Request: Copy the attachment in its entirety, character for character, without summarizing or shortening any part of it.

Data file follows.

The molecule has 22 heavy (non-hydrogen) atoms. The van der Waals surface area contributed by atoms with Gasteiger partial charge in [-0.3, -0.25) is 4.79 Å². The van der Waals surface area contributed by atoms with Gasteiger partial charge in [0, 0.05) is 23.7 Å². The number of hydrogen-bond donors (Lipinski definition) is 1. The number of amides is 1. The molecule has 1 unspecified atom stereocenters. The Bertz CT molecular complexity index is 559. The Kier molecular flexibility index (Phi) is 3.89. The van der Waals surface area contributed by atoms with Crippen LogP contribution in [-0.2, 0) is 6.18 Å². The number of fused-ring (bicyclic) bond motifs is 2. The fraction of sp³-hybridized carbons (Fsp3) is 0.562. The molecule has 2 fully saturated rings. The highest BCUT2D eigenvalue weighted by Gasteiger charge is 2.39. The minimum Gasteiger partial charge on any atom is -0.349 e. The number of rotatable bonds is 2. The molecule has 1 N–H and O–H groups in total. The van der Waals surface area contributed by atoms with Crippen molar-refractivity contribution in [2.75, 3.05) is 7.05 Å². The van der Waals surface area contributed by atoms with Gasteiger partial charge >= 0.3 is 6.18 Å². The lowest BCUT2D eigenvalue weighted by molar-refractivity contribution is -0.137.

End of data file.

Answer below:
The molecule has 22 heavy (non-hydrogen) atoms. The van der Waals surface area contributed by atoms with Gasteiger partial charge in [-0.3, -0.25) is 4.79 Å². The van der Waals surface area contributed by atoms with Gasteiger partial charge in [0, 0.05) is 23.7 Å². The number of hydrogen-bond donors (Lipinski definition) is 1. The number of amides is 1. The molecule has 1 unspecified atom stereocenters. The Bertz CT molecular complexity index is 559. The Kier molecular flexibility index (Phi) is 3.89. The van der Waals surface area contributed by atoms with Crippen LogP contribution in [-0.2, 0) is 6.18 Å². The number of fused-ring (bicyclic) bond motifs is 2. The fraction of sp³-hybridized carbons (Fsp3) is 0.562. The molecule has 2 fully saturated rings. The highest BCUT2D eigenvalue weighted by Gasteiger charge is 2.39. The minimum Gasteiger partial charge on any atom is -0.349 e. The number of rotatable bonds is 2. The molecule has 1 N–H and O–H groups in total. The van der Waals surface area contributed by atoms with Crippen molar-refractivity contribution in [2.75, 3.05) is 7.05 Å². The van der Waals surface area contributed by atoms with Gasteiger partial charge >= 0.3 is 6.18 Å². The lowest BCUT2D eigenvalue weighted by molar-refractivity contribution is -0.137.